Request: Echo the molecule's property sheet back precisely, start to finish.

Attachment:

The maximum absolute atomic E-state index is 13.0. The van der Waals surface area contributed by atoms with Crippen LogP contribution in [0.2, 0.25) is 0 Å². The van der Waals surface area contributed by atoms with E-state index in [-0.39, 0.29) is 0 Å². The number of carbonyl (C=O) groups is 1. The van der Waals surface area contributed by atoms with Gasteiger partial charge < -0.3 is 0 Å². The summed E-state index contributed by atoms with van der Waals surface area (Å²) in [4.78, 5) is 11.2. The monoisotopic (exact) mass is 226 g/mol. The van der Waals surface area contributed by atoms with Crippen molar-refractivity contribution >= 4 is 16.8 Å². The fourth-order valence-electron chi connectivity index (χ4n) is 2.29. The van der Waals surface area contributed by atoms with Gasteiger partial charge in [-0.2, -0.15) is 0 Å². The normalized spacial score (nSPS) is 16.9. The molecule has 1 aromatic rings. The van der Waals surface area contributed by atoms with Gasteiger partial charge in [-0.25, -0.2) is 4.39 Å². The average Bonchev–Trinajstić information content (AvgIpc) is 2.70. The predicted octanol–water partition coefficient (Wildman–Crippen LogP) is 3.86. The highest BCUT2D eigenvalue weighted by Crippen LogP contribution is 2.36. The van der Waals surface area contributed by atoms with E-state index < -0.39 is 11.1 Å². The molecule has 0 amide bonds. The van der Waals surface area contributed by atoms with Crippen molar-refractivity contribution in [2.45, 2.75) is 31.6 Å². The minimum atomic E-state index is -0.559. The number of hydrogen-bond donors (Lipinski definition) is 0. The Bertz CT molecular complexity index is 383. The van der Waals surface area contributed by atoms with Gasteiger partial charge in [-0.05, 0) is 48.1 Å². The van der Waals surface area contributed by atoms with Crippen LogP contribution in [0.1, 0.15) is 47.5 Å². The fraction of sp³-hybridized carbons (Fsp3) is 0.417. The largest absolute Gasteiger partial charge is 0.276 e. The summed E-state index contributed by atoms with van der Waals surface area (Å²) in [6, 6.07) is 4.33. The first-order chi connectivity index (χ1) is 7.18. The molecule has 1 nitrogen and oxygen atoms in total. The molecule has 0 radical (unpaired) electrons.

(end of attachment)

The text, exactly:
The maximum absolute atomic E-state index is 13.0. The van der Waals surface area contributed by atoms with Crippen LogP contribution in [0.2, 0.25) is 0 Å². The van der Waals surface area contributed by atoms with E-state index in [-0.39, 0.29) is 0 Å². The number of carbonyl (C=O) groups is 1. The van der Waals surface area contributed by atoms with Gasteiger partial charge < -0.3 is 0 Å². The summed E-state index contributed by atoms with van der Waals surface area (Å²) in [4.78, 5) is 11.2. The monoisotopic (exact) mass is 226 g/mol. The van der Waals surface area contributed by atoms with Crippen molar-refractivity contribution >= 4 is 16.8 Å². The fourth-order valence-electron chi connectivity index (χ4n) is 2.29. The van der Waals surface area contributed by atoms with Gasteiger partial charge in [-0.2, -0.15) is 0 Å². The normalized spacial score (nSPS) is 16.9. The molecule has 1 aromatic rings. The van der Waals surface area contributed by atoms with Gasteiger partial charge in [-0.25, -0.2) is 4.39 Å². The average Bonchev–Trinajstić information content (AvgIpc) is 2.70. The predicted octanol–water partition coefficient (Wildman–Crippen LogP) is 3.86. The highest BCUT2D eigenvalue weighted by Crippen LogP contribution is 2.36. The van der Waals surface area contributed by atoms with E-state index < -0.39 is 11.1 Å². The molecule has 0 amide bonds. The van der Waals surface area contributed by atoms with Crippen molar-refractivity contribution in [2.45, 2.75) is 31.6 Å². The minimum atomic E-state index is -0.559. The number of hydrogen-bond donors (Lipinski definition) is 0. The Bertz CT molecular complexity index is 383. The van der Waals surface area contributed by atoms with Gasteiger partial charge in [-0.05, 0) is 48.1 Å². The van der Waals surface area contributed by atoms with Crippen LogP contribution in [0.1, 0.15) is 47.5 Å². The fraction of sp³-hybridized carbons (Fsp3) is 0.417. The largest absolute Gasteiger partial charge is 0.276 e. The summed E-state index contributed by atoms with van der Waals surface area (Å²) in [6, 6.07) is 4.33. The first-order chi connectivity index (χ1) is 7.18. The molecule has 1 nitrogen and oxygen atoms in total. The molecule has 0 radical (unpaired) electrons.